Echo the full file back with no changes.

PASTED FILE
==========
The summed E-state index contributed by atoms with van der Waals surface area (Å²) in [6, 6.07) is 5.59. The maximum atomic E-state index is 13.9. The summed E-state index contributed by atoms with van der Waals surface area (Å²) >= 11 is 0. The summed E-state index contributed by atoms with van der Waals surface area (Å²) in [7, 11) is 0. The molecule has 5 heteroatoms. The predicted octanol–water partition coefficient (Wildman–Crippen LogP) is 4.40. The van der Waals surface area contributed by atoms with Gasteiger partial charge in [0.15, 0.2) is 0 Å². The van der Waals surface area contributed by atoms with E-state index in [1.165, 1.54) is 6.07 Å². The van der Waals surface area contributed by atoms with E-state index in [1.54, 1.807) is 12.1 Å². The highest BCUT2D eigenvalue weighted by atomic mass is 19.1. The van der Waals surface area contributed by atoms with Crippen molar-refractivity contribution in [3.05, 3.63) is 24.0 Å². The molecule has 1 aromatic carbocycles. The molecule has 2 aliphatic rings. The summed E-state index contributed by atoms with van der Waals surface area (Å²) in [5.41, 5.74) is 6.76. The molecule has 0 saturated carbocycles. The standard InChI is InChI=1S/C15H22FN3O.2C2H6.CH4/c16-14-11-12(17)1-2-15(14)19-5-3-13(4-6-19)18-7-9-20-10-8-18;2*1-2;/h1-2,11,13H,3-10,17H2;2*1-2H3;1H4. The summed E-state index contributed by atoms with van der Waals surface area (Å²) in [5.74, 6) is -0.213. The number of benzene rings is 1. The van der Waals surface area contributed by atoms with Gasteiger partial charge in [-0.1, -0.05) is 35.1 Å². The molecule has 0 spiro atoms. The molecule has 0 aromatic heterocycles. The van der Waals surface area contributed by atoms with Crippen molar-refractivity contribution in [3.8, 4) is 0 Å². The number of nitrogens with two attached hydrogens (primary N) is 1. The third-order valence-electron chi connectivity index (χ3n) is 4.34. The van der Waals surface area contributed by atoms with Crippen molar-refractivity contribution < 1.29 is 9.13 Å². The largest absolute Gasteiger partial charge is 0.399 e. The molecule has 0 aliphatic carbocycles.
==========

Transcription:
The summed E-state index contributed by atoms with van der Waals surface area (Å²) in [6, 6.07) is 5.59. The maximum atomic E-state index is 13.9. The summed E-state index contributed by atoms with van der Waals surface area (Å²) >= 11 is 0. The summed E-state index contributed by atoms with van der Waals surface area (Å²) in [7, 11) is 0. The molecule has 5 heteroatoms. The predicted octanol–water partition coefficient (Wildman–Crippen LogP) is 4.40. The van der Waals surface area contributed by atoms with Gasteiger partial charge in [0.15, 0.2) is 0 Å². The van der Waals surface area contributed by atoms with E-state index in [1.165, 1.54) is 6.07 Å². The van der Waals surface area contributed by atoms with E-state index in [1.54, 1.807) is 12.1 Å². The highest BCUT2D eigenvalue weighted by atomic mass is 19.1. The van der Waals surface area contributed by atoms with Crippen molar-refractivity contribution in [3.05, 3.63) is 24.0 Å². The molecule has 1 aromatic carbocycles. The molecule has 2 aliphatic rings. The summed E-state index contributed by atoms with van der Waals surface area (Å²) in [5.41, 5.74) is 6.76. The molecule has 0 saturated carbocycles. The standard InChI is InChI=1S/C15H22FN3O.2C2H6.CH4/c16-14-11-12(17)1-2-15(14)19-5-3-13(4-6-19)18-7-9-20-10-8-18;2*1-2;/h1-2,11,13H,3-10,17H2;2*1-2H3;1H4. The summed E-state index contributed by atoms with van der Waals surface area (Å²) in [5.74, 6) is -0.213. The number of benzene rings is 1. The van der Waals surface area contributed by atoms with Gasteiger partial charge in [-0.1, -0.05) is 35.1 Å². The molecule has 0 spiro atoms. The molecule has 0 aromatic heterocycles. The van der Waals surface area contributed by atoms with Crippen molar-refractivity contribution in [3.8, 4) is 0 Å². The number of nitrogens with two attached hydrogens (primary N) is 1. The third-order valence-electron chi connectivity index (χ3n) is 4.34. The van der Waals surface area contributed by atoms with Crippen molar-refractivity contribution < 1.29 is 9.13 Å². The largest absolute Gasteiger partial charge is 0.399 e. The molecule has 0 aliphatic carbocycles.